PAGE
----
PANEL PASSES BILL TO CUT UNEMPLOYMENT TAXES

Sept. 8, 2001 – A step toward shrinking the territory's bloated $58 million Unemployment Insurance Trust Fund was taken Friday by the Senate Labor and Veterans Affairs Committee.
The committee approved a bill which would reduce the minimum required payment to the fund from the current 0.1 percent to zero. The measure also would do away with language which requires businesses with a negative balance to pay 5.4 percent of their taxable payroll into the fund.
The new legislation will bring the Virgin Islands into compliance with federal guidelines requiring only that the fund be maintained at a level higher than the amount of money the territory pays to laid-off workers. If the fund isn't reduced by the end of 2001, the territory risks having the federal government take control of it.
Sen. Norma Pickard-Samuel, who chairs the committee, met with U.S. Labor Department officials in Washington, D.C., in June to discuss the matter. She learned that federal Labor and Interior Department officials have known for years that the Virgin Islands has a substantial amount of money in the trust fund. Some expressed surprise that the territory had not sought to tap into the fund before now.
Employers with a negative rating from the preceding year — that is, whose ex-workers drew more benefits than the employer paid in taxes — are assessed unemployment taxes at 5.4 percent on the first $15,000 of each employee's salary. The formula is the same whether a company's account was in the red by $1 or $100,000. At the end of the year, if the taxes they have paid exceed the year's claims levied against them, the rate drops sharply.
The Virgin Islands has the highest unemployment tax in the United States. In other jurisdictions, the experience ratings are handled in more nuanced ways, and their trust funds do not swell excessively. One Washington observer called the V.I. system "inept."
Pickard-Samuel said V.I. employers have "grossly overpaid" the unemployment insurance tax and that the corrective legislation is to halt what she termed a "roller-coaster effect." She said the legislation "will bring relief to this overburdened fund and trickle down to our hard-working government." She also said about 90 percent of all V.I. businesses wouldn't have to pay the tax, and that only employers who aren't current on their tax payments would have to do so.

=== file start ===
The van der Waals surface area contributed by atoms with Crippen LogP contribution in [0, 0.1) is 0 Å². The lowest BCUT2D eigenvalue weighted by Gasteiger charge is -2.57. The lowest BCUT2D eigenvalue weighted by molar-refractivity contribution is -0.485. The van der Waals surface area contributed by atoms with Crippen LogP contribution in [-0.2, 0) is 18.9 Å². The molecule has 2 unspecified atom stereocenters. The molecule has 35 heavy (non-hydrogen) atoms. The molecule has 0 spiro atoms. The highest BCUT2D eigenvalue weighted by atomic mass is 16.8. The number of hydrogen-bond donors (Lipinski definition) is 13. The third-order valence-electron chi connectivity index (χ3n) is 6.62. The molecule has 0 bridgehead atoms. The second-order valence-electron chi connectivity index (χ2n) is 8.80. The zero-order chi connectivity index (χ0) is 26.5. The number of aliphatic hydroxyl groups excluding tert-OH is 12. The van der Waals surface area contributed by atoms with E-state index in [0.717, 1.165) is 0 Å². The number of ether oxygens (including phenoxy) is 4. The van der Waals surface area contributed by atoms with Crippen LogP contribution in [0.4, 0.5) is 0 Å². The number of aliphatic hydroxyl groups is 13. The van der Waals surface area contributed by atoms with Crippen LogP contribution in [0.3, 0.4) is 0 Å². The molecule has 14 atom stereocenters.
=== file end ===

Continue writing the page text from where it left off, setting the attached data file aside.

Much of Friday's long committee meeting was taken up with discussion on an amendment by Pickard-Samuel and Sen. Celestino A. White that would require businesses to pay a surcharge of 0.1 percent into a "Labor Administrative and Training Fund."
The amendment met with strong objections from Attorney General Iver Stridiron; Labor Commissioner Cecil Benjamin; attorney Charles Engeman of the St. Thomas law firm Ogletree Deakins; other labor officials; and all senators except the sponsors and Sen. Norman Jn. Baptiste.
Benjamin said, "We don't want to rush into this surcharge issue." He said employers in the territory shouldn't have additional anxiety and that "We need to look carefully … at such a measure."
Stridiron said the fund might conflict with federal and V.I. law governing use of money deposited in the Unemployment Insurance Fund. Engeman said the surcharge looked like a new tax. "We need relief for the employers, not additional taxes," he said.
"This is not a new tax," Pickard-Samuel retorted. "This is the reduction of a very old tax." She added, "The Department of Labor always wants more time; I am not gong to give you more time. Things are not being taken seriously around here. I am not playing your games any longer."
The amendment died when Sens. Lorraine Berry, Douglas Canton and Vargrave Richards voted against it. The bill itself was approved and sent to the Rules Committee without objection.
Committee members present were Berry, Canton, Jn.-Baptiste, Pickard-Samuel, Richards and White. Sen. Donald "Ducks" Cole was absent.

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